After the legislative changes, which brings Australian law into line with other jurisdictions which have similar schemes, those operating in the art industry must record all arrangements with artists in relation to the transfer of art, and make arrangements to pay any applicable royalties to CAL. The decision as to who will pay the royalty where there are agents involved in the second transfer of the work can be determined by contract but there are provisions to render parties to the sale jointly and severally liable where this isn’t set out contractually.

In terms of who is entitled to the royalty, where a single artist is involved in producing the work, is identifiable and living at the time of the commercial resale of the artwork the artist will be entitled to the royalty provided they satisfy the residency test applicable to copyright works. Where the artist isn’t alive at the time of the re-sale it will be held by their successors in title.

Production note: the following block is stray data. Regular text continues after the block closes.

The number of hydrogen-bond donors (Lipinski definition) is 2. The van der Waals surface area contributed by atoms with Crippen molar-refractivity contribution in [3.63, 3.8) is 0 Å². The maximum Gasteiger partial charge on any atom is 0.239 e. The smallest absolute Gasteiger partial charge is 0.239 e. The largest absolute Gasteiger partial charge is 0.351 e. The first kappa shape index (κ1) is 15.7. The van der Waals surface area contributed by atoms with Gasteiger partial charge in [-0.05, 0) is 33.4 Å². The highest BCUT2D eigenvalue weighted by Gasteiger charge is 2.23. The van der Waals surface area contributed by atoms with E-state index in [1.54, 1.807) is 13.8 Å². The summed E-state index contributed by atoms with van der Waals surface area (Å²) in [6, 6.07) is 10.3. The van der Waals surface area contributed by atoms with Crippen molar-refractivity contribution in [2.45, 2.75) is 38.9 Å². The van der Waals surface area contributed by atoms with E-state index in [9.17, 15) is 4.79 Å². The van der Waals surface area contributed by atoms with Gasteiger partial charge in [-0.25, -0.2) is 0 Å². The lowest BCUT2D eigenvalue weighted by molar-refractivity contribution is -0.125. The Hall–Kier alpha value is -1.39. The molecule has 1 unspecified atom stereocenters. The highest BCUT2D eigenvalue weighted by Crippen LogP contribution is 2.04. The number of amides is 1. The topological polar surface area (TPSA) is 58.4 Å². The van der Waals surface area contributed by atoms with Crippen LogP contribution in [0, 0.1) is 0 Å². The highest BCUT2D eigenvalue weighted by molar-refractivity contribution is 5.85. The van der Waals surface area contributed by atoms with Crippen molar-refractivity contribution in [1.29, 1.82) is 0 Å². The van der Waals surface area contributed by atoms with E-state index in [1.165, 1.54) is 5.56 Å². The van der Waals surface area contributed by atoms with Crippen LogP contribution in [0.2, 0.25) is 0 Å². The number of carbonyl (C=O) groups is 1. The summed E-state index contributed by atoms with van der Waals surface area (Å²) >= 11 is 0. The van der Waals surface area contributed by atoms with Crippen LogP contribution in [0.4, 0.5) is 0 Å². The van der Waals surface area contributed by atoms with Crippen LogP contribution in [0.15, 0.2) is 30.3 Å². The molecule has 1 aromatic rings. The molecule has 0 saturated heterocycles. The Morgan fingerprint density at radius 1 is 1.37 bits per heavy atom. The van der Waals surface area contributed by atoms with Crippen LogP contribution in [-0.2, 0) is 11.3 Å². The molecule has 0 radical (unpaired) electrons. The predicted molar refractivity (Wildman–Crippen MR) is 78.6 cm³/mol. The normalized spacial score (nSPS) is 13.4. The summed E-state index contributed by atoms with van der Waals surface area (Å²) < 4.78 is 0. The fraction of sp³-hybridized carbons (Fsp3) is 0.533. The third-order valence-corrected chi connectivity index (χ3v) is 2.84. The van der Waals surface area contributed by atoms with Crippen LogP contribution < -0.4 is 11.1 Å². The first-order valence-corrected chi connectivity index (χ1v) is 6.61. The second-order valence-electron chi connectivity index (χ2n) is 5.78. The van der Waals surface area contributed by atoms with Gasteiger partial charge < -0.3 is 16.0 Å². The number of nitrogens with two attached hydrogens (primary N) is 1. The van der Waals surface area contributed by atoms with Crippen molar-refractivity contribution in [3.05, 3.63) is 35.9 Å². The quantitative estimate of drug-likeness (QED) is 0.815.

The Act has been perceived as an important step forward for visual artists in giving them some ability to exploit their creative works beyond the first commercial sale of their work, allowing them to derive financial benefits from the future sales of their work which can often be very significant, but which they deprived from sharing in.

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10 Responses to Resale Rights Royalties For Visual Artists

  1. John R Walker says:

    The information in this post is incorrect in important details. Under Clauses 22 and 23 of the Resale Royalty legislation, artists may instruct CAL (Copyright Agency Limited) to NOT collect the royalty on each resale. CAL is effectively required to seek consent from the individual artist before collecting any payments.

    For many artists, maximising first sale prices is a far better option than gambling on the possibility of resales when they (the artists) are probably dead.